Foreign Relations of the United States, 1952–1954 Volume XIV, Part 2, China and Japan (in two parts), Document 817
lot 55 D 480
No. 817 Memorandum of Conversation, by the Acting Director of the
Office of Northeast Asian Affairs (McClurkin)
[Washington,] October 23, 1954.
Foreign Minister Okazaki of
Ambassador Sadao Iguchi,
Embassy of Japan
Mr. Tanaka, First Secretary, Embassy of Japan
Walter S. Robertson,
Robert J. G. McClurkin,
Acting Director, NA.
Mr. Okazaki said that he had
originally thought $1 million would be enough to satisfy the various
Japanese claims in connection with the damages suffered by Japan as a
result of the explosion of the hydrogen bomb at Bikini. Then Kuboyama
died and the Japanese are finding that even at this late date many
tunafish have to be thrown out because of radioactivity. These facts
have changed the situation.
He himself had talked on the telephone to Tokyo the day before and he is
now convinced that one million dollars will not achieve the purpose of a
settlement which will be generally thought to be satisfactory. He
pointed out that the Japanese Government has already put out 430 billion
yen in loans to people in the fishing industry who have suffered losses.
Some of the people in Japan have proposed a partial settlement now, and
then continuing discussion of the total amount. He himself would rather
have it all handled at one time. His own personal belief, which had been
confirmed with Tokyo, was that it might possibly be done for $1 1/2
million but that a figure of $2 million would certainly constitute a
satisfactory final settlement.
Mr. Robertson said that we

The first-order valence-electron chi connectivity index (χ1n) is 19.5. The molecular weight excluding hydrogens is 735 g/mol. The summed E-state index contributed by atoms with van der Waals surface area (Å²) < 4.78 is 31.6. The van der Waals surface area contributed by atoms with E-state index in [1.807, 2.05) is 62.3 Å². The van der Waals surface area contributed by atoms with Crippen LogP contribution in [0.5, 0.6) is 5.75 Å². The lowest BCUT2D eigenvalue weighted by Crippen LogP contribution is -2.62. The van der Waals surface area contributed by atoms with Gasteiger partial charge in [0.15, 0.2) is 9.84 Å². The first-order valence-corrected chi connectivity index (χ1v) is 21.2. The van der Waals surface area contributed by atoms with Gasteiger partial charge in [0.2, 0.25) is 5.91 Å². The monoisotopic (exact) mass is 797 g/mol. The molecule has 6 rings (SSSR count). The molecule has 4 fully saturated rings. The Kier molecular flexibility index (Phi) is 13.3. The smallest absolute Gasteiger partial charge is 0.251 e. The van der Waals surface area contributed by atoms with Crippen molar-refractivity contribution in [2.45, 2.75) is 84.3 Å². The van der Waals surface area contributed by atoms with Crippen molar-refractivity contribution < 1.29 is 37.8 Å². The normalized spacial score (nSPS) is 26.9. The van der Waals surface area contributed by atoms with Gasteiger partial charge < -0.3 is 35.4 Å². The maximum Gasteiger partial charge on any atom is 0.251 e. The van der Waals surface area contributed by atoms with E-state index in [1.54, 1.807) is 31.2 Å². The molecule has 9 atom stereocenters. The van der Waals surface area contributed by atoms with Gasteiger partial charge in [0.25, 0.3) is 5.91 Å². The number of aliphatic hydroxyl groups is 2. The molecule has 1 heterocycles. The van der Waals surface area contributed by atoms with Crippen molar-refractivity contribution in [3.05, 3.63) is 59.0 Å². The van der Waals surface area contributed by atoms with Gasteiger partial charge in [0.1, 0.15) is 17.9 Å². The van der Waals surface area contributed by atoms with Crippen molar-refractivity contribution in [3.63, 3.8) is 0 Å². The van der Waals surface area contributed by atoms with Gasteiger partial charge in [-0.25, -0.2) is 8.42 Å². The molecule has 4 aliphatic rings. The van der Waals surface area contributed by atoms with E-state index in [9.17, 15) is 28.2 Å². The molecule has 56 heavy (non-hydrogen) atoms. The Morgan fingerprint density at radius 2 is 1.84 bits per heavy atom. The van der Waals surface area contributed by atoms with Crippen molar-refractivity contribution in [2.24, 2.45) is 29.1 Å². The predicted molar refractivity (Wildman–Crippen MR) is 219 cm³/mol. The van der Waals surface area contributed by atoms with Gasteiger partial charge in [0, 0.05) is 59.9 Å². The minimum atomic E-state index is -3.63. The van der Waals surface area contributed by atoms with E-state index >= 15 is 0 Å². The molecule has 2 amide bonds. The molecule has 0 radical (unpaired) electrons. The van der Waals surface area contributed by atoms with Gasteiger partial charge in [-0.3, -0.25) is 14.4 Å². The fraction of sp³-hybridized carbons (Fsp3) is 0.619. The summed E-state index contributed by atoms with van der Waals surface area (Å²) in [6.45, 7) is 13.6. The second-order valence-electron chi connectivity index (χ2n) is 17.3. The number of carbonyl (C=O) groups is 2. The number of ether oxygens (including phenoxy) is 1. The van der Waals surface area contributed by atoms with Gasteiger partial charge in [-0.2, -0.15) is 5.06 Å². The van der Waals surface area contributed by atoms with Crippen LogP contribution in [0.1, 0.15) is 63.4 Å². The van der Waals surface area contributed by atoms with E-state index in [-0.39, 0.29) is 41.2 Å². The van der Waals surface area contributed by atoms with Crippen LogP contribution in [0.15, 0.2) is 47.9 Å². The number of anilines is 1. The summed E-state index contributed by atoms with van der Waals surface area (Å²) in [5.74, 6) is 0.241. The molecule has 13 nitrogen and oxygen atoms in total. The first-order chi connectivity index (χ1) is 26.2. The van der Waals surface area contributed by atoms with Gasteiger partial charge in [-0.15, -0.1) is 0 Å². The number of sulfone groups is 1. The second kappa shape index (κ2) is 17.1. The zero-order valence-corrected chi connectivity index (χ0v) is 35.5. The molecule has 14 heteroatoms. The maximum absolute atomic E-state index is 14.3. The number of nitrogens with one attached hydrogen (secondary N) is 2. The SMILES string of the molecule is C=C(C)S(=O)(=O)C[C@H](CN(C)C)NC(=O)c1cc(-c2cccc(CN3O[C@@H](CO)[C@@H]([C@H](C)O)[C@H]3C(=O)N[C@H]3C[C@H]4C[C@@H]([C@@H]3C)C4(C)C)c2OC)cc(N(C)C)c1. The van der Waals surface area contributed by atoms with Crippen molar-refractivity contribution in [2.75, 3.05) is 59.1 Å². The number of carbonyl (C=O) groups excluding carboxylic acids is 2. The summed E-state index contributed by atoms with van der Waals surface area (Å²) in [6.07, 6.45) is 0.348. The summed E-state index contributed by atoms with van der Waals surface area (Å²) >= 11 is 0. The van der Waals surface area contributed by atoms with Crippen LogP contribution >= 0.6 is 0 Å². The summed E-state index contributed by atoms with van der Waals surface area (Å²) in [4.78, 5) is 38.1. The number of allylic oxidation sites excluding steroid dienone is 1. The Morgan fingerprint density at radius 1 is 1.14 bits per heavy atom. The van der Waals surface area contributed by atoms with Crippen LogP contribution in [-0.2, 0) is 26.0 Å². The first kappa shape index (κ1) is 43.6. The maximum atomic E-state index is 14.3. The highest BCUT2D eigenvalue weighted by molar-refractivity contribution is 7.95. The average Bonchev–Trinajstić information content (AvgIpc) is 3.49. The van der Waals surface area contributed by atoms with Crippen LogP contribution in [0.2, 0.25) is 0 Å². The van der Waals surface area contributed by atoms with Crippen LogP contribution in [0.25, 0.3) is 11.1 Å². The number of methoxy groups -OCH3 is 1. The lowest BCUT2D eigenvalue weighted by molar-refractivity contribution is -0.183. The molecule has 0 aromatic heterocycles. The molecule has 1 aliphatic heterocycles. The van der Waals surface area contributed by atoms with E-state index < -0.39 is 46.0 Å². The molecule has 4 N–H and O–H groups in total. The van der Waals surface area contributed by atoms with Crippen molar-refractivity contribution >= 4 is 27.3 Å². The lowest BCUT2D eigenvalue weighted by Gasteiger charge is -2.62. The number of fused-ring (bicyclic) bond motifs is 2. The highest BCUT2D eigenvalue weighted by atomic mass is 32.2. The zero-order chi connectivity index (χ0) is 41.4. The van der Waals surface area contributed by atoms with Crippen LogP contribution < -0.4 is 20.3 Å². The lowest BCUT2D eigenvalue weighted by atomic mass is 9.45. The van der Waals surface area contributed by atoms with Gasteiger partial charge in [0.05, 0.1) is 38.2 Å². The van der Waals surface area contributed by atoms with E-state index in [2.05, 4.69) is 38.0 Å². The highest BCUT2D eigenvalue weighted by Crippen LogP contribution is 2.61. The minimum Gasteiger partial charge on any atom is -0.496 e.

understand how difficult this problem is for the Japanese Government and
people. We are deeply distressed and concerned that the tests should
have produced such unfortunate and unexpected results. He wanted to
emphasize that the expenditures of billions of dollars which we are
making in our atomic program are not only for ourselves but to serve the
dual purpose of protecting the human race from Communist enslavement,
and also leading toward the peaceful uses of atomic energy with all
their great potentialities. Mr. Okazaki commented that he had told the Diet the same
thing and had been bitterly attacked for it. Nevertheless, he believes
that it is true.
Returning to the question of the settlement, Mr. Okazaki said that he had tried to
achieve a settlement of one million dollars but this effort had failed.
To attempt to do so now would really end the Yoshida government even though the situation had changed
somewhat after the Toya Maru accident, which the
Japanese Government greatly regretted. With respect to the Bikini
incident, Mr. Yoshida had clearly
indicated that the Japanese Government does not want to make use of the
case to squeeze money out and in fact he may still be against asking for
more than one million dollars. However, Mr. Okazaki believes that this amount would not be enough to
create a good public feeling about the settlement in Japan and that such
a settlement would be damaging to good United States–Japanese
Mr. Robertson said that we want to
do what is fair and equitable but we do not want to set precedents which
would be unfortunate. He agreed completely with Mr. Okazaki that it would be preferable to
have a final settlement. If this proves impossible, perhaps a legal
inquiry might be instituted but we hope this can be avoided. If we can
agree on a definite figure which the Japanese Government can be sure of
we would earnestly consider it. We think that $2 million would be
perhaps too high, but that something between $1 and $2 million might be
satisfactory. Anything over a million dollars may possibly require Congressional action and the
resulting discussions may possibly lead to bad reactions in United
States public opinion. However, the important thing now is to see if we
can reach agreement on some definite figure.
Mr. Okazaki said that he
appreciated having Mr. Robertson’s views and that he hoped that we could reach a
settlement before the testing program is resumed. He asked whether we
had any idea when the tests might be resumed, saying that he needed
advance notice in order to prepare people in Japan. Mr. Robertson said he did not have this
information but that Mr. Okazaki
could be assured of our full cooperation in this respect.